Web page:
The Boys in the Boat. By Daniel James Brown. (New York : Viking Adult, 2013. 416pp.)
Recommendation by Mary Paynton Schaff, Reference Librarian at the Washington State Library.
Once again the world’s best athletes have gathered to compete in the Olympic games, and television viewers can’t get enough. Standout personalities shine in the individual competitions like speed skating, skiing, and snowboarding. American broadcasts indulge in extended biographical features about our favorite competitors and their hometowns. It’s clear our society loves to celebrate individual accomplishment, and no wonder. To stand on the gold medal podium in triumph is no small feat.
But despite the celebrity of our individual winners, it’s the Olympic team sports that have the capacity to draw us in and capture the nationalistic pride like nothing else. For every Michelle Kwan, there’s a “Miracle on Ice.” For every Jesse Owens, there a University of Washington’s Eight Man Rowing Team.
You might be forgiven if in contemplating the 1936 Olympic Games in Berlin, your thoughts immediately go to Hitler’s Germany and the accomplishments of Owens. But after reading Daniel Brown’s “The Boys in the Boat,” your view will be considerably widened. 1936 was more than the dawn of the Third Reich and slide toward world war. It was the slogging end of the Great Depression, where thousands of young American men struggled to find work, put themselves through school, and hold their desperate families together. The Olympics were more than the city of Berlin, with its systematic white washing of Germany’s anti-Semitic laws. The Olympic story included rough and tumble logging towns like Sequim and Montesano, Depression-era boom towns like Grand Coulee, and gritty Northwest cities coming of age like Seattle. And Olympic athletes were more than solitary figures standing on a podium. They were teams of boys in boats.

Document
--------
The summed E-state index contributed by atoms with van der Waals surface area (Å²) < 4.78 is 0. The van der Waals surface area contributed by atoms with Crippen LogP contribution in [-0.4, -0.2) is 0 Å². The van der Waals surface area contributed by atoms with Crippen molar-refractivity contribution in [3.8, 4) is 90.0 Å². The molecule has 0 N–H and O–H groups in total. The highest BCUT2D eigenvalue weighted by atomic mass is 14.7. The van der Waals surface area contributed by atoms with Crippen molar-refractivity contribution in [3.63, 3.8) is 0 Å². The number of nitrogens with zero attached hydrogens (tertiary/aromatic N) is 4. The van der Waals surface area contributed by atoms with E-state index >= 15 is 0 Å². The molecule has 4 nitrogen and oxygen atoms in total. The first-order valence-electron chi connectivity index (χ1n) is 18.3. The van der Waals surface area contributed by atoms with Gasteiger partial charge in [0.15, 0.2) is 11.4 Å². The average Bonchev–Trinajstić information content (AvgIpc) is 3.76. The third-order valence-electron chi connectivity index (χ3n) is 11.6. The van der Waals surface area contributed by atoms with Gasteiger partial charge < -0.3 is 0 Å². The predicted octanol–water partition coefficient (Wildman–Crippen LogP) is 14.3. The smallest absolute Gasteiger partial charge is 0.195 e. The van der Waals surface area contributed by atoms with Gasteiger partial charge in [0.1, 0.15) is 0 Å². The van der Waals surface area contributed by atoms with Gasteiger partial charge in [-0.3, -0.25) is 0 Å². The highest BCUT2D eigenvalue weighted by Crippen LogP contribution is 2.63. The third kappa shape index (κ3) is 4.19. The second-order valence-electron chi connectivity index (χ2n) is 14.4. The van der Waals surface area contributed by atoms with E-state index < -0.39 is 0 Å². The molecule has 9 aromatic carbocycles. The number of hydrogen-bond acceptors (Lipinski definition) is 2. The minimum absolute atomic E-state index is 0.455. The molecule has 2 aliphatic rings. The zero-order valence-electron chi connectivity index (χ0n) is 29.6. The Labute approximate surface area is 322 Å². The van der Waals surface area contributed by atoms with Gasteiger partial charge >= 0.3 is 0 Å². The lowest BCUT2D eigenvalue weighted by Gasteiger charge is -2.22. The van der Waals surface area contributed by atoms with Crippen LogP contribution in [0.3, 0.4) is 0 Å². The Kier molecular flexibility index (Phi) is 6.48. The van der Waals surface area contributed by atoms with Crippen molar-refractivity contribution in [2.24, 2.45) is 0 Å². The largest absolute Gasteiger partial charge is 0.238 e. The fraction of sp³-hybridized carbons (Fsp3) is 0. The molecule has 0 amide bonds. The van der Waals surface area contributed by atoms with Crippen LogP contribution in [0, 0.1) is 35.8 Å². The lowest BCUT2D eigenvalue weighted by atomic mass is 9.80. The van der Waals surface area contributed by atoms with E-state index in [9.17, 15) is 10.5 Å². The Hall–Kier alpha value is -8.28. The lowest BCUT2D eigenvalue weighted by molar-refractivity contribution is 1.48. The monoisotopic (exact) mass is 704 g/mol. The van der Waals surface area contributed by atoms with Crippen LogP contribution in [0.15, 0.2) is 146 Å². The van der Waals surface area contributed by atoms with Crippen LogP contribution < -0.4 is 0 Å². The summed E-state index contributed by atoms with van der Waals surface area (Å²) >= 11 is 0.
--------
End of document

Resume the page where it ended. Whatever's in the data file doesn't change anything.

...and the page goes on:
Part of what makes Brown’s book so compelling is the exploration of what it means to be part of a rowing team. Who creates the team? Husky coaching icon Al Ulbrickson. Who makes the team? Joe Rantz, for one. Who inspires the team? Legendary boat builder George Pocock. What does it take to make a successful team? A comingling of found talent, hours of practice on Lake Washington in the pouring rain, healthy competition from your rival school the Cal Bears, and inspired leadership from your coach and brilliant coxswain Bobby Moch. And what does it feel like to be part of a winning team? The perfectly described notion of “swing,” which, when once accomplished with your fellow oarsman, allows you to fly across the water in perfect synchronicity.
“The Boys in the Boat” captures more than a moment in time. It paints the picture of the Northwest on the brink, balancing between the old-fashioned notion of the Wild West and the boom times of the 1940s. It depicts the ambition of the US Olympic committee members, who were determined to participate in the Olympics whether Jews were being persecuted in Germany or not (an attitude that may seem familiar even today). But more than anything, Brown’s book emphasizes the importance of teams and teamwork. For while all the boys felt like only a set of random circumstances landed them in that boat on the Langer See, their efforts not only defined them as adults, but also defined the Northwest as a center for athleticism, culture, and all-American can-do attitude.
Watch the 1936 Gold Medal Rowing race here.
Available at the Washington State Library NW 979.123 Brown 2013
Audio book available through the publisher.